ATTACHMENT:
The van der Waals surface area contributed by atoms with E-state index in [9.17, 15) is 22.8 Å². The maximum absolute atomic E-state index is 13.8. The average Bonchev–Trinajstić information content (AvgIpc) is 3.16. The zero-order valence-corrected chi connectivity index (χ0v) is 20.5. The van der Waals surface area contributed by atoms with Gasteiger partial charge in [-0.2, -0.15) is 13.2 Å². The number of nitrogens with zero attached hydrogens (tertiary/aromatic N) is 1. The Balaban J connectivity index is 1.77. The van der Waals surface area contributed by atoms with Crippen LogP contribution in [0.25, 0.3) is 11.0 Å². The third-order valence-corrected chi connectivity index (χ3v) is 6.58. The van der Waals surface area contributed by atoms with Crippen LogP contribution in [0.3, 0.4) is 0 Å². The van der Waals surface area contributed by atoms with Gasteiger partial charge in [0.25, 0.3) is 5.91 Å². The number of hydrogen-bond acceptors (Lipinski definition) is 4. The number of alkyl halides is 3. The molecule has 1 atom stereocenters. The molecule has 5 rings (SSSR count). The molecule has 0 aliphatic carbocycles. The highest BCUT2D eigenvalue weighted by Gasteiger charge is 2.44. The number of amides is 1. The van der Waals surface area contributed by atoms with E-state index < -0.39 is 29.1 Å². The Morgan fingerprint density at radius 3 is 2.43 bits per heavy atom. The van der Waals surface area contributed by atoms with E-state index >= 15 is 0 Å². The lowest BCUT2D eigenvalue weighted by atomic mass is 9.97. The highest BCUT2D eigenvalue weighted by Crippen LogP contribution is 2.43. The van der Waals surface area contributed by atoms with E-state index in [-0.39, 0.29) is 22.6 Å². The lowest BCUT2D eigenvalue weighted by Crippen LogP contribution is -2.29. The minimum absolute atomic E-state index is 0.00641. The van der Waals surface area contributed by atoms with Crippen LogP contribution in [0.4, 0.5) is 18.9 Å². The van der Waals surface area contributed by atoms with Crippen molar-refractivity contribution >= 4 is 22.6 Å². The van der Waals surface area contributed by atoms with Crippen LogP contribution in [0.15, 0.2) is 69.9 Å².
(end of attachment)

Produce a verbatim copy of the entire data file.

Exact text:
The van der Waals surface area contributed by atoms with E-state index in [9.17, 15) is 22.8 Å². The maximum absolute atomic E-state index is 13.8. The average Bonchev–Trinajstić information content (AvgIpc) is 3.16. The zero-order valence-corrected chi connectivity index (χ0v) is 20.5. The van der Waals surface area contributed by atoms with Gasteiger partial charge in [-0.2, -0.15) is 13.2 Å². The number of nitrogens with zero attached hydrogens (tertiary/aromatic N) is 1. The Balaban J connectivity index is 1.77. The van der Waals surface area contributed by atoms with Crippen LogP contribution in [0.25, 0.3) is 11.0 Å². The third-order valence-corrected chi connectivity index (χ3v) is 6.58. The van der Waals surface area contributed by atoms with Crippen LogP contribution in [0.3, 0.4) is 0 Å². The van der Waals surface area contributed by atoms with Gasteiger partial charge in [0.25, 0.3) is 5.91 Å². The number of hydrogen-bond acceptors (Lipinski definition) is 4. The number of alkyl halides is 3. The molecule has 1 atom stereocenters. The molecule has 5 rings (SSSR count). The molecule has 0 aliphatic carbocycles. The highest BCUT2D eigenvalue weighted by Gasteiger charge is 2.44. The number of amides is 1. The van der Waals surface area contributed by atoms with E-state index < -0.39 is 29.1 Å². The Morgan fingerprint density at radius 3 is 2.43 bits per heavy atom. The van der Waals surface area contributed by atoms with E-state index >= 15 is 0 Å². The lowest BCUT2D eigenvalue weighted by atomic mass is 9.97. The highest BCUT2D eigenvalue weighted by Crippen LogP contribution is 2.43. The van der Waals surface area contributed by atoms with E-state index in [-0.39, 0.29) is 22.6 Å². The lowest BCUT2D eigenvalue weighted by Crippen LogP contribution is -2.29. The minimum absolute atomic E-state index is 0.00641. The van der Waals surface area contributed by atoms with Crippen LogP contribution in [0.4, 0.5) is 18.9 Å². The van der Waals surface area contributed by atoms with Crippen molar-refractivity contribution >= 4 is 22.6 Å². The van der Waals surface area contributed by atoms with Crippen LogP contribution in [0.15, 0.2) is 69.9 Å².